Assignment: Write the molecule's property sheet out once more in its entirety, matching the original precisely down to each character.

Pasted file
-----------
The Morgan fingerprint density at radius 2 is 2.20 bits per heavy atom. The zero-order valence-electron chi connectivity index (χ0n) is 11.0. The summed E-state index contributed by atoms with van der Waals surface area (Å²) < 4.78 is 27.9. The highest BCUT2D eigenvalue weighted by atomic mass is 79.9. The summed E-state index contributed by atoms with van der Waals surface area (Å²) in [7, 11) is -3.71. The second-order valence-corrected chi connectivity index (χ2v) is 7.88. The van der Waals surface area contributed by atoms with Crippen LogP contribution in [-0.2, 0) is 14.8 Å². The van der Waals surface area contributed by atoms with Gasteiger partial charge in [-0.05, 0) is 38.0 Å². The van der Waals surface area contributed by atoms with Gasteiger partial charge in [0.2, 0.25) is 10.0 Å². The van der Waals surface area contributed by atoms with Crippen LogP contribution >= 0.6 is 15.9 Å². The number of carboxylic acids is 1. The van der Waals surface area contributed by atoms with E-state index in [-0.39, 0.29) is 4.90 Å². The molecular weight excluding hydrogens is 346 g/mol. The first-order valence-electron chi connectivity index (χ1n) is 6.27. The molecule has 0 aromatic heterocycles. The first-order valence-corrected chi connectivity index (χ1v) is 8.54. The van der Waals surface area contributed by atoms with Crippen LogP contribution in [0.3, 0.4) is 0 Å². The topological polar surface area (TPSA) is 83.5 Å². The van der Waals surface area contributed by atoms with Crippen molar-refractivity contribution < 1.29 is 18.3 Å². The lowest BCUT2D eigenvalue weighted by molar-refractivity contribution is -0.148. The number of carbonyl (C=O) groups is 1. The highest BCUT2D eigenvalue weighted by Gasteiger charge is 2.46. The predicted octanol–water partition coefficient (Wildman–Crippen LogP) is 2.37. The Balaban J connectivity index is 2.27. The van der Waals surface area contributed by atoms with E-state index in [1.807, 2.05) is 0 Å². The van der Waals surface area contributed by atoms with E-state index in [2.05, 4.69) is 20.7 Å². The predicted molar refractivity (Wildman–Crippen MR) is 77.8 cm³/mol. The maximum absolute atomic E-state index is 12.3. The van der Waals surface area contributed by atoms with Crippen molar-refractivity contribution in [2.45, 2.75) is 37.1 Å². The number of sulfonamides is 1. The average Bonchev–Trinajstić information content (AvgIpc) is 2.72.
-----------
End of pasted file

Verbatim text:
The Morgan fingerprint density at radius 2 is 2.20 bits per heavy atom. The zero-order valence-electron chi connectivity index (χ0n) is 11.0. The summed E-state index contributed by atoms with van der Waals surface area (Å²) < 4.78 is 27.9. The highest BCUT2D eigenvalue weighted by atomic mass is 79.9. The summed E-state index contributed by atoms with van der Waals surface area (Å²) in [7, 11) is -3.71. The second-order valence-corrected chi connectivity index (χ2v) is 7.88. The van der Waals surface area contributed by atoms with Crippen LogP contribution in [-0.2, 0) is 14.8 Å². The van der Waals surface area contributed by atoms with Gasteiger partial charge in [-0.05, 0) is 38.0 Å². The van der Waals surface area contributed by atoms with Gasteiger partial charge in [0.2, 0.25) is 10.0 Å². The van der Waals surface area contributed by atoms with Crippen LogP contribution >= 0.6 is 15.9 Å². The number of carboxylic acids is 1. The van der Waals surface area contributed by atoms with E-state index in [-0.39, 0.29) is 4.90 Å². The molecular weight excluding hydrogens is 346 g/mol. The first-order valence-electron chi connectivity index (χ1n) is 6.27. The molecule has 0 aromatic heterocycles. The first-order valence-corrected chi connectivity index (χ1v) is 8.54. The van der Waals surface area contributed by atoms with Crippen LogP contribution in [0.3, 0.4) is 0 Å². The topological polar surface area (TPSA) is 83.5 Å². The van der Waals surface area contributed by atoms with Crippen molar-refractivity contribution < 1.29 is 18.3 Å². The lowest BCUT2D eigenvalue weighted by molar-refractivity contribution is -0.148. The number of carbonyl (C=O) groups is 1. The highest BCUT2D eigenvalue weighted by Gasteiger charge is 2.46. The predicted octanol–water partition coefficient (Wildman–Crippen LogP) is 2.37. The Balaban J connectivity index is 2.27. The van der Waals surface area contributed by atoms with E-state index in [1.807, 2.05) is 0 Å². The van der Waals surface area contributed by atoms with E-state index in [2.05, 4.69) is 20.7 Å². The predicted molar refractivity (Wildman–Crippen MR) is 77.8 cm³/mol. The maximum absolute atomic E-state index is 12.3. The van der Waals surface area contributed by atoms with Crippen molar-refractivity contribution in [2.45, 2.75) is 37.1 Å². The number of sulfonamides is 1. The average Bonchev–Trinajstić information content (AvgIpc) is 2.72.